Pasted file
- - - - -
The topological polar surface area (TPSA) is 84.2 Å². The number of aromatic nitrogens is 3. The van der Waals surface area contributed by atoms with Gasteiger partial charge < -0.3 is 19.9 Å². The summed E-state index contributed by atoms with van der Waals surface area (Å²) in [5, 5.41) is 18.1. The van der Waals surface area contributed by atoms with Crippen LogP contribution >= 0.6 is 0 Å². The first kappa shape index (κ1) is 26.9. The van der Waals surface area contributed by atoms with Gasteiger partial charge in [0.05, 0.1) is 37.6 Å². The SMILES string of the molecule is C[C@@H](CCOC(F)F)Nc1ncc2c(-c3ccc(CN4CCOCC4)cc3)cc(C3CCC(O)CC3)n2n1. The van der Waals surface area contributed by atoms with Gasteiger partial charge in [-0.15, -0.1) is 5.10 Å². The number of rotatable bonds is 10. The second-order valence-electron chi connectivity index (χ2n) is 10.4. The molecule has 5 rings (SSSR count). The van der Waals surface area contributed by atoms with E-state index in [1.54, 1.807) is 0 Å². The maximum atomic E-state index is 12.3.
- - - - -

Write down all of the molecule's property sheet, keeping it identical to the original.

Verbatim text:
The topological polar surface area (TPSA) is 84.2 Å². The number of aromatic nitrogens is 3. The van der Waals surface area contributed by atoms with Gasteiger partial charge < -0.3 is 19.9 Å². The summed E-state index contributed by atoms with van der Waals surface area (Å²) in [5, 5.41) is 18.1. The van der Waals surface area contributed by atoms with Crippen LogP contribution >= 0.6 is 0 Å². The first kappa shape index (κ1) is 26.9. The van der Waals surface area contributed by atoms with Gasteiger partial charge in [0.05, 0.1) is 37.6 Å². The SMILES string of the molecule is C[C@@H](CCOC(F)F)Nc1ncc2c(-c3ccc(CN4CCOCC4)cc3)cc(C3CCC(O)CC3)n2n1. The van der Waals surface area contributed by atoms with Gasteiger partial charge in [-0.15, -0.1) is 5.10 Å². The number of rotatable bonds is 10. The second-order valence-electron chi connectivity index (χ2n) is 10.4. The molecule has 5 rings (SSSR count). The van der Waals surface area contributed by atoms with E-state index in [1.54, 1.807) is 0 Å². The maximum atomic E-state index is 12.3.